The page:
A Case Study About the Effort to Classify Music Intervals by Chroma and Spectrum Analysis

  • Verena Mattern
  • Igor Vatolkin
  • Günter Rudolph
Conference paper
Part of the Studies in Classification, Data Analysis, and Knowledge Organization book series (STUDIES CLASS)


Recognition of harmonic characteristics from polyphonic music, in particular intervals, can be very hard if the different instruments with their specific characteristics (overtones, formants, noisy components) are playing together at the same time. In our study we examined the impact of chroma features and spectrum on classification of single tone pitchs and music intervals played either by the same or different instruments. After the analysis of the audio recordings which produced the most errors we implemented two optimization approaches based on energy envelope and overtone distribution. The methods were compared during the experiment study. The results show that especially the integration of instrument-specific knowledge can significantly improve the overall performance.



We thank the Klaus Tschira Foundation for the financial support.


  1. Bartsch, M. A., & Wakefield, G. H. (2005). Audio thumbnailing of popular music using chroma-based representations. IEEE Transactions on Multimedia, 7(1), 96–104.CrossRefGoogle Scholar
  2. Eronen, A. (2009). Signal processing methods for audio classification and music content analysis. PhD thesis, Tampere University of Technology.Google Scholar
  3. Fujishima, T. (1999). Realtime chord recognition of musical sound: A system using common lisp music. In Proceedings of the international computer music conference (ICMC), Beijing (pp. 464–467).Google Scholar
  4. Gómez, E. (2006). Tonal description of music audio signals. PhD thesis, Universitat Pompeu Fabra, Department of Technology.Google Scholar
  5. Jourdain, R. (1998). Music, the brain and ecstasy: How music captures our imagination. New York: Harper Perennial.Google Scholar
  6. Lartillot, O., & Toiviainen, P. (2007). MIR in Matlab (II): A toolbox for musical feature extraction from audio. In Proceedings of the 8th international conference on music information retrieval (ISMIR) (pp. 127–130).Google Scholar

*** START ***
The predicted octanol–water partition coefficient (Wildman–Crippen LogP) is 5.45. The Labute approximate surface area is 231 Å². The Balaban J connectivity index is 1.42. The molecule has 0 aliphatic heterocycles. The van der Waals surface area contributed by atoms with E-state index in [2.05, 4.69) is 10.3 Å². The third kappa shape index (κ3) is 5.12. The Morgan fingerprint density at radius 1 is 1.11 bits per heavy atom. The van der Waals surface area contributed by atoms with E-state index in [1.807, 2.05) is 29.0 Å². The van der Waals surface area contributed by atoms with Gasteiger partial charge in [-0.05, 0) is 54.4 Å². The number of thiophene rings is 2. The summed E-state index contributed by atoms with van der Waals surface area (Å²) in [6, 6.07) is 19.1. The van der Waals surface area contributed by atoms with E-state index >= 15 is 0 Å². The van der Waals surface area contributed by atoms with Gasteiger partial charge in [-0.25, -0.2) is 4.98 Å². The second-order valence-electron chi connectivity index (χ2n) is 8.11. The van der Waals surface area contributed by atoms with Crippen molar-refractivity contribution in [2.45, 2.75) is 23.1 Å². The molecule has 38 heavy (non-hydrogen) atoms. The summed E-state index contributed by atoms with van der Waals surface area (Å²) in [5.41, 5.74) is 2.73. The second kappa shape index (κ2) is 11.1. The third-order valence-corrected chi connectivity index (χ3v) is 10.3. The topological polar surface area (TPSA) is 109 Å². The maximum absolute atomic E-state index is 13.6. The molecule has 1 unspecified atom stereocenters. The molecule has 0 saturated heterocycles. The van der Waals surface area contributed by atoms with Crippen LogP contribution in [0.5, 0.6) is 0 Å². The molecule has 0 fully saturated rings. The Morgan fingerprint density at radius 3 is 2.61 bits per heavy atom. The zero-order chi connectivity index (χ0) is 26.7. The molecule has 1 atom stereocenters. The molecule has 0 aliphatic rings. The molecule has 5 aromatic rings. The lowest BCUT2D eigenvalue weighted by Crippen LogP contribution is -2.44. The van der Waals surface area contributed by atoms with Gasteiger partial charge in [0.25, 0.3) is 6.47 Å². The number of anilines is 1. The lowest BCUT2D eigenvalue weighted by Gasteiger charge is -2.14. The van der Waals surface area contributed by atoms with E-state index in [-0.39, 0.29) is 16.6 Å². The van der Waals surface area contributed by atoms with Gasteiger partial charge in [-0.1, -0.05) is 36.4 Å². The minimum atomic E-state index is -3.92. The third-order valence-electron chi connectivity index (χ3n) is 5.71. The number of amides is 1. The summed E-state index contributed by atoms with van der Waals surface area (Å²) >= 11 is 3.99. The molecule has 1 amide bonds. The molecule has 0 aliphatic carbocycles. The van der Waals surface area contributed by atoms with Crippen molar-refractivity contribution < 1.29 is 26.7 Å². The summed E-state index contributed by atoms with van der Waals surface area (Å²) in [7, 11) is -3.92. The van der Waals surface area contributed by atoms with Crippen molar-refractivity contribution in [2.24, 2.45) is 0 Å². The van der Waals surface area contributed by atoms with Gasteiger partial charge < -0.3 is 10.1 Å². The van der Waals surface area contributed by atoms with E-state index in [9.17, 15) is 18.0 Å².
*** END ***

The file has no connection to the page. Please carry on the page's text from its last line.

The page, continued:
7. Mauch, M. (2010). Automatic chord transcription from audio using computational models of musical context. PhD thesis, Queen Mary University of London.Google Scholar
  8. McGill University Master Samples.
  9. Müller, M., & Ewert, S. (2010). Towards timbre-invariant audio features for harmony-based music. IEEE Transactions on Audio, Speech, and Language Processing, 18(3), 649–662.CrossRefGoogle Scholar
  10. Park, T. H. (2010). Introduction to digital signal processing: Computer musically speaking (1st Ed.). Singapore/Hackensack: World Scientific Publishing Co. Pte. Ltd.Google Scholar
  11. Temperley, D. (2007). Music and probability. Cambridge, MA: MIT.MATHGoogle Scholar
  12. Theimer, W., Vatolkin, I., & Eronen, A. (2008). Definitions of audio features for music content description. Technical report TR08-2-001, University of Dortmund.Google Scholar
  13. Vatolkin, I., Theimer, W., & Botteck, M. (2010). Amuse (advanced mUSic explorer) – a multitool framework for music data analysis. In Proceedings of the 11th international society for music information retrieval conference (ISMIR), Utrecht (pp. 33–38).Google Scholar
  14. Witten, I. H., & Frank, E. (2005). Data mining: Practical machine learning tools and techniques. Amsterdam/Boston: Morgan Kaufmann.Google Scholar

Copyright information

© Springer International Publishing Switzerland 2013

Authors and Affiliations

  • Verena Mattern
    • 1
  • Igor Vatolkin
    • 1
  • Günter Rudolph
    • 1
  1. 1.Algorithm EngineeringTU DortmundDortmundGermany

Personalised recommendations